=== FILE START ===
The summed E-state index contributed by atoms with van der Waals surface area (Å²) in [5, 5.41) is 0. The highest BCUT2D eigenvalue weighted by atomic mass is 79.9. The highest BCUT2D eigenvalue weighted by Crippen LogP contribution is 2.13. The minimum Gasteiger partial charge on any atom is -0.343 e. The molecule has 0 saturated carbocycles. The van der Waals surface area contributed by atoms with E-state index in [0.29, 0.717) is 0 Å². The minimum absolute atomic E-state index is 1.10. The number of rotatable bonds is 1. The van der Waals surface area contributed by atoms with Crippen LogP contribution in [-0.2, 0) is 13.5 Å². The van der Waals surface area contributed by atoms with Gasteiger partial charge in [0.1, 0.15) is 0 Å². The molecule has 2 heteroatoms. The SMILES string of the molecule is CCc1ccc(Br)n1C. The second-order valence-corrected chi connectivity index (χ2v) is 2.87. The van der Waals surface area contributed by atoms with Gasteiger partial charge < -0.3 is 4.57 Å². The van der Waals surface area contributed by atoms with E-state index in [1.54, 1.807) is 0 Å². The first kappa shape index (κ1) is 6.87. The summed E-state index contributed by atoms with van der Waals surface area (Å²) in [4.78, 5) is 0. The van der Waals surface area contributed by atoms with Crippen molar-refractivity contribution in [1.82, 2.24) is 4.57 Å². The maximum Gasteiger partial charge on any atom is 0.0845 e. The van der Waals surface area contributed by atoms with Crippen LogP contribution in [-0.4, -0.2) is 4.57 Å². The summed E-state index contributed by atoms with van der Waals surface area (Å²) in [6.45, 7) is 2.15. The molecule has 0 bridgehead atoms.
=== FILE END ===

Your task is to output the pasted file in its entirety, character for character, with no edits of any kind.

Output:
The summed E-state index contributed by atoms with van der Waals surface area (Å²) in [5, 5.41) is 0. The highest BCUT2D eigenvalue weighted by atomic mass is 79.9. The highest BCUT2D eigenvalue weighted by Crippen LogP contribution is 2.13. The minimum Gasteiger partial charge on any atom is -0.343 e. The molecule has 0 saturated carbocycles. The van der Waals surface area contributed by atoms with E-state index in [0.29, 0.717) is 0 Å². The minimum absolute atomic E-state index is 1.10. The number of rotatable bonds is 1. The van der Waals surface area contributed by atoms with Crippen LogP contribution in [-0.2, 0) is 13.5 Å². The van der Waals surface area contributed by atoms with Gasteiger partial charge in [0.1, 0.15) is 0 Å². The molecule has 2 heteroatoms. The SMILES string of the molecule is CCc1ccc(Br)n1C. The second-order valence-corrected chi connectivity index (χ2v) is 2.87. The van der Waals surface area contributed by atoms with Gasteiger partial charge < -0.3 is 4.57 Å². The van der Waals surface area contributed by atoms with E-state index in [1.54, 1.807) is 0 Å². The first kappa shape index (κ1) is 6.87. The summed E-state index contributed by atoms with van der Waals surface area (Å²) in [4.78, 5) is 0. The van der Waals surface area contributed by atoms with Crippen molar-refractivity contribution in [1.82, 2.24) is 4.57 Å². The maximum Gasteiger partial charge on any atom is 0.0845 e. The van der Waals surface area contributed by atoms with Crippen LogP contribution in [-0.4, -0.2) is 4.57 Å². The summed E-state index contributed by atoms with van der Waals surface area (Å²) in [6.45, 7) is 2.15. The molecule has 0 bridgehead atoms.